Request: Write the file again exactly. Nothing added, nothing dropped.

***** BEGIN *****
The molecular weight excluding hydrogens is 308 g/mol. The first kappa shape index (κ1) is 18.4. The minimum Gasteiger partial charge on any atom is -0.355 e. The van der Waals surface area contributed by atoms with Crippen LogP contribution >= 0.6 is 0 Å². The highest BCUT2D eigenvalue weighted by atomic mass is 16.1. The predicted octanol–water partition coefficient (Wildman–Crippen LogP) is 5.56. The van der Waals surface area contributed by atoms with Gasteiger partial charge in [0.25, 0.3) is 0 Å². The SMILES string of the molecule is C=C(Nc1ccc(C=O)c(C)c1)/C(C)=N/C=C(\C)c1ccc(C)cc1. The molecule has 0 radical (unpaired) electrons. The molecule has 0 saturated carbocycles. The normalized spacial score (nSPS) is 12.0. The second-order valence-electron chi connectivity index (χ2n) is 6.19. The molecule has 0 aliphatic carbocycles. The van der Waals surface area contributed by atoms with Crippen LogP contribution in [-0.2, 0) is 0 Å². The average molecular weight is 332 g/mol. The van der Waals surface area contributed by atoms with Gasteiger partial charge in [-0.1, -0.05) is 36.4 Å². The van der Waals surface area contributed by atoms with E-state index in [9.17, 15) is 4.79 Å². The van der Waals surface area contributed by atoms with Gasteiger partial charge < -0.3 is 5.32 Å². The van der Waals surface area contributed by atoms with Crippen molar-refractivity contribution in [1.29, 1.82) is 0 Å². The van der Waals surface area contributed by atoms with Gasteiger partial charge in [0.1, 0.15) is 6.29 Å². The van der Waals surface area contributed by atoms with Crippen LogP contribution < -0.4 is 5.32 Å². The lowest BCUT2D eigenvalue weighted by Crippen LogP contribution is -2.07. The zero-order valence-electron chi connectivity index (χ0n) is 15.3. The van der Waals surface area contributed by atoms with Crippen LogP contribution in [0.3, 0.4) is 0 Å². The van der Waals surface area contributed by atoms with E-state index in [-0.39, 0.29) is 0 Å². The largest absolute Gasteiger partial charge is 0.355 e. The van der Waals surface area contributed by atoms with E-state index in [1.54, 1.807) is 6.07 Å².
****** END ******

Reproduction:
The molecular weight excluding hydrogens is 308 g/mol. The first kappa shape index (κ1) is 18.4. The minimum Gasteiger partial charge on any atom is -0.355 e. The van der Waals surface area contributed by atoms with Crippen LogP contribution >= 0.6 is 0 Å². The highest BCUT2D eigenvalue weighted by atomic mass is 16.1. The predicted octanol–water partition coefficient (Wildman–Crippen LogP) is 5.56. The van der Waals surface area contributed by atoms with Gasteiger partial charge in [0.25, 0.3) is 0 Å². The SMILES string of the molecule is C=C(Nc1ccc(C=O)c(C)c1)/C(C)=N/C=C(\C)c1ccc(C)cc1. The molecule has 0 radical (unpaired) electrons. The molecule has 0 saturated carbocycles. The normalized spacial score (nSPS) is 12.0. The second-order valence-electron chi connectivity index (χ2n) is 6.19. The molecule has 0 aliphatic carbocycles. The van der Waals surface area contributed by atoms with Crippen LogP contribution in [-0.2, 0) is 0 Å². The average molecular weight is 332 g/mol. The van der Waals surface area contributed by atoms with Gasteiger partial charge in [-0.1, -0.05) is 36.4 Å². The van der Waals surface area contributed by atoms with E-state index in [9.17, 15) is 4.79 Å². The van der Waals surface area contributed by atoms with Gasteiger partial charge < -0.3 is 5.32 Å². The van der Waals surface area contributed by atoms with Crippen molar-refractivity contribution in [1.29, 1.82) is 0 Å². The van der Waals surface area contributed by atoms with Gasteiger partial charge in [0.1, 0.15) is 6.29 Å². The van der Waals surface area contributed by atoms with Crippen LogP contribution < -0.4 is 5.32 Å². The lowest BCUT2D eigenvalue weighted by Crippen LogP contribution is -2.07. The zero-order valence-electron chi connectivity index (χ0n) is 15.3. The van der Waals surface area contributed by atoms with Crippen LogP contribution in [0.3, 0.4) is 0 Å². The van der Waals surface area contributed by atoms with E-state index in [-0.39, 0.29) is 0 Å². The largest absolute Gasteiger partial charge is 0.355 e. The van der Waals surface area contributed by atoms with E-state index in [1.54, 1.807) is 6.07 Å².